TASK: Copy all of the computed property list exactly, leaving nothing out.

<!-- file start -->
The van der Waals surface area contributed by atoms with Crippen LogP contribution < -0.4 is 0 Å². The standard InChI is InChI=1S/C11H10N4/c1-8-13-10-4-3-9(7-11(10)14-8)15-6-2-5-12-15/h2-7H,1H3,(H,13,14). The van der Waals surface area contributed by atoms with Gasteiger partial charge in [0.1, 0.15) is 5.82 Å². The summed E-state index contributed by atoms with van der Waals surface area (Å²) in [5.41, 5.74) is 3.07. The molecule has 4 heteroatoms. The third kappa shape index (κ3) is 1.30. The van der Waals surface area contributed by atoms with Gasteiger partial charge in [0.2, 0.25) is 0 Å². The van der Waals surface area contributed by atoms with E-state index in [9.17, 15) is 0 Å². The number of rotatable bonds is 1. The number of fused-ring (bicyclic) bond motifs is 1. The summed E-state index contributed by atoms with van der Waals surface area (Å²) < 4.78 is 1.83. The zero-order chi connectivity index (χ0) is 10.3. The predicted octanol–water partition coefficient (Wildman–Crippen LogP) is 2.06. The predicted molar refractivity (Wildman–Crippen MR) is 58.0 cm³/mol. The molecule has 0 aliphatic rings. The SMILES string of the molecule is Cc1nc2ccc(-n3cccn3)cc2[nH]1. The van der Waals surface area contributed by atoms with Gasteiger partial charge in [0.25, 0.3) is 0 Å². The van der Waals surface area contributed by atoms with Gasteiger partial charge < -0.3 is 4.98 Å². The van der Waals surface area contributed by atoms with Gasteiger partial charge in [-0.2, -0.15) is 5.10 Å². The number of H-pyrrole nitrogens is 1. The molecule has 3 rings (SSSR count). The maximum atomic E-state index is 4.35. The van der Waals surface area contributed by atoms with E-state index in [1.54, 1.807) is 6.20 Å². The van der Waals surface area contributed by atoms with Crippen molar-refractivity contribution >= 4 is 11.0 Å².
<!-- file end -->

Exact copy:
The van der Waals surface area contributed by atoms with Crippen LogP contribution < -0.4 is 0 Å². The standard InChI is InChI=1S/C11H10N4/c1-8-13-10-4-3-9(7-11(10)14-8)15-6-2-5-12-15/h2-7H,1H3,(H,13,14). The van der Waals surface area contributed by atoms with Gasteiger partial charge in [0.1, 0.15) is 5.82 Å². The summed E-state index contributed by atoms with van der Waals surface area (Å²) in [5.41, 5.74) is 3.07. The molecule has 4 heteroatoms. The third kappa shape index (κ3) is 1.30. The van der Waals surface area contributed by atoms with Gasteiger partial charge in [0.2, 0.25) is 0 Å². The van der Waals surface area contributed by atoms with E-state index in [9.17, 15) is 0 Å². The number of rotatable bonds is 1. The number of fused-ring (bicyclic) bond motifs is 1. The summed E-state index contributed by atoms with van der Waals surface area (Å²) < 4.78 is 1.83. The zero-order chi connectivity index (χ0) is 10.3. The predicted octanol–water partition coefficient (Wildman–Crippen LogP) is 2.06. The predicted molar refractivity (Wildman–Crippen MR) is 58.0 cm³/mol. The molecule has 0 aliphatic rings. The SMILES string of the molecule is Cc1nc2ccc(-n3cccn3)cc2[nH]1. The van der Waals surface area contributed by atoms with Gasteiger partial charge in [0.25, 0.3) is 0 Å². The van der Waals surface area contributed by atoms with Gasteiger partial charge < -0.3 is 4.98 Å². The van der Waals surface area contributed by atoms with Gasteiger partial charge in [-0.2, -0.15) is 5.10 Å². The number of H-pyrrole nitrogens is 1. The molecule has 3 rings (SSSR count). The maximum atomic E-state index is 4.35. The van der Waals surface area contributed by atoms with E-state index in [1.54, 1.807) is 6.20 Å². The van der Waals surface area contributed by atoms with Crippen molar-refractivity contribution >= 4 is 11.0 Å².